If we have an engine that gives us the positions of the bodies at any time, we can perform a numerical solution as follows. Given the positions $$\vec{p}_s$$ of a star, an observer $$\vec{p}_p$$, and a moon $$\vec{p}_m$$ at any particular time $$t$$, the apparent angular radius of the moon in the sky as observed from the planet is $$\theta_m = \sin^{-1}\biggl(\dfrac{r_m}{|\vec{p}_m-\vec{p}_p|}\biggr)$$ where $$r_m$$ is the radius of the moon. Similarly, the apparent angular radius of a star as observed from the planet is $$\theta_s = \sin^{-1}\biggl(\dfrac{r_s}{|\vec{p}_s-\vec{p}_p|}\biggr)$$ where $$r_s$$ is the radius of the star.

It should be clear that the only way a total stellar eclipse is possible is if $$\theta_m \geq \theta_s$$.

To obtain the angular separation $$\alpha$$ between the center of the star and the center of the moon in the sky as observed from the planet, we start with the definition of the vector dot product: $$A \cdot B = |A||B|\cos(\alpha)$$, and solve for $$\alpha$$ to get $$\alpha = \cos^{-1}\biggl(\frac{A \cdot B}{|A||B|}\biggr)$$

Here, $$A = \vec{p}_m-\vec{p}_p$$, and $$B = \vec{p}_s-\vec{p}_p$$ are vectors to the star and moon from the observer rather than the reference system origin.

If $$\theta_m+\theta_s \geq \alpha$$, then an eclipse is occurring at time $$t$$. In addition, if $$\theta_m \geq \theta_s+\alpha$$ a total eclipse is occurring.

Notes:

1. This is a solution for only a single star for simplicity. For additional stars the same above equations can be used.

2. How do you choose the right value of $$t$$ to correspond to the time of eclipses when you don't know when the eclipse will occur? Try many values of $$t$$ in a loop with small increments. Where values of $$\alpha$$ are small, try even smaller increments of $$t$$ over smaller intervals.

• Thank you for your detailed response! The planet does in fact orbit both stars and I have updated the post to include more information regarding the system if this gives you further insights. For now, this is the closest answer I have so thank you! Aug 5 at 20:12

I agree with @ConnorGarcia's answer that numerical solutions are the only practical way to go here.

Further evidence can be found in the following paragraph from the site's webpage which was noted in the question.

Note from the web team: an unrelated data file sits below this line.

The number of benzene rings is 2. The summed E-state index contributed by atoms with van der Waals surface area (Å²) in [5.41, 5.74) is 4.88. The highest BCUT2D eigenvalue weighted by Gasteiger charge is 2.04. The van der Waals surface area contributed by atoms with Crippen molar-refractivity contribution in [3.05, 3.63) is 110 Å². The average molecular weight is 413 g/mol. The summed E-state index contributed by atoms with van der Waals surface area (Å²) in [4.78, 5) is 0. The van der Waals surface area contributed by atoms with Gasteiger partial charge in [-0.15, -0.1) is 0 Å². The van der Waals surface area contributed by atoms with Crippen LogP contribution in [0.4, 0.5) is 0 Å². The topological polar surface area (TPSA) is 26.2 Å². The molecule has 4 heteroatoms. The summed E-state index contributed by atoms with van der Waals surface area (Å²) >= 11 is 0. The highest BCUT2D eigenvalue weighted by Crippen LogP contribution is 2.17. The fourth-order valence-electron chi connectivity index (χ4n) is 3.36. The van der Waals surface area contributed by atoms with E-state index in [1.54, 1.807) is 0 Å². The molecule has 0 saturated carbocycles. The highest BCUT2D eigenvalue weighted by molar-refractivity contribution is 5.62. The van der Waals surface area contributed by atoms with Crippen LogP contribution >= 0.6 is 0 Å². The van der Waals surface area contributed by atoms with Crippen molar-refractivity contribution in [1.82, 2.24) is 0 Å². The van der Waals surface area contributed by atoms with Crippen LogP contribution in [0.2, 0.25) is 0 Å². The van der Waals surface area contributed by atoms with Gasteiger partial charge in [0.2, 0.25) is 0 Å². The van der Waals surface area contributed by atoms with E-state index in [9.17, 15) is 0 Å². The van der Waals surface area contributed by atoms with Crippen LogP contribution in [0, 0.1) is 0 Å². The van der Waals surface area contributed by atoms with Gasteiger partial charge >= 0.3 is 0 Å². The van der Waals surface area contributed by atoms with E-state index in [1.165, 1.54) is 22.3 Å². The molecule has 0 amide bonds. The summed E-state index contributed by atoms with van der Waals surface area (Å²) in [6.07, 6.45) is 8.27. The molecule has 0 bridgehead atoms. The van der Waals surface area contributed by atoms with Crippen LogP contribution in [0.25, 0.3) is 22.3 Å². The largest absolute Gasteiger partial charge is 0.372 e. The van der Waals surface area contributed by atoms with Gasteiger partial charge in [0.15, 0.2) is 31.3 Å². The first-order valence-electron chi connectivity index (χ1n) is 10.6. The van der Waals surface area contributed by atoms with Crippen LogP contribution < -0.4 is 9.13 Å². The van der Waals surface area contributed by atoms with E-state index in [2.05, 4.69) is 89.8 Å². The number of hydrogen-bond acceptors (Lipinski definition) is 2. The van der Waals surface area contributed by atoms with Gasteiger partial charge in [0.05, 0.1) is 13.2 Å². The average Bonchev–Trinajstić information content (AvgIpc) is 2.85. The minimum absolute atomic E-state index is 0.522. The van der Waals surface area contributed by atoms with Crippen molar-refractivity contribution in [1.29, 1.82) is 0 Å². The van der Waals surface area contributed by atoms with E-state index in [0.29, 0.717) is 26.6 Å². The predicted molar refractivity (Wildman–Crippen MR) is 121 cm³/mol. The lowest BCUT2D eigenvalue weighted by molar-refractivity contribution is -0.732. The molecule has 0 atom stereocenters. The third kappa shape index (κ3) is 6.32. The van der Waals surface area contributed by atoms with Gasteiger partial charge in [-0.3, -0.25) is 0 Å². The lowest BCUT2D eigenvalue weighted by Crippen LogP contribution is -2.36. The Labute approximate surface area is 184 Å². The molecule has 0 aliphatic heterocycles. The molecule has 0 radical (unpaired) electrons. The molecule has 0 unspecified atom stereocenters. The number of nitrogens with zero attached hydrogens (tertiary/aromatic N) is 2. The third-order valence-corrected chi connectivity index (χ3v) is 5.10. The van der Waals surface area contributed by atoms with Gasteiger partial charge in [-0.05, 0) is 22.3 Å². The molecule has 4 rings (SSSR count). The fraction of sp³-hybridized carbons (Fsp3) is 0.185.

In fact, noticing this bit and pointing it out was a great call; it's really the gateway to understanding what's going on here!

Over the past month I have worked on planet ephemerides1. They are data tables and pieces of code, which provide the precise positions and velocities of the Solar system’s planets and moons at a given moment in time. Previously, SpaceEngine used Kepler orbits – they are a good approximation of the motion of a planet around the Sun (or of a moon around a planet) without any perturbations. But the real Solar system is not so simple, we have multiple planets and moons which pull each other with their gravity. This perturbs their orbits, making the Keplerian solution inaccurate. The most significant perturbations are applied to the moons, as you can see on the video below – their orbits precess and wobble.

I'm pretty sure this means that the author got a numerical integrator (a library function or bit of standard code), put some starting positions, velocities and directions (state vectors) into it and let it run for a few hundred "years" or "centuries".

### What does "data tables and pieces of code" mean?

They produced an ephemeris (one or more) which is a data table of positions (and sometimes other parameters) at a large number of points in time. They also provided interpolators or "pieces of code" that you would give a series of time points to, and it would look up the closest time values in the ephemeris and interpolate between the fixed points of the table.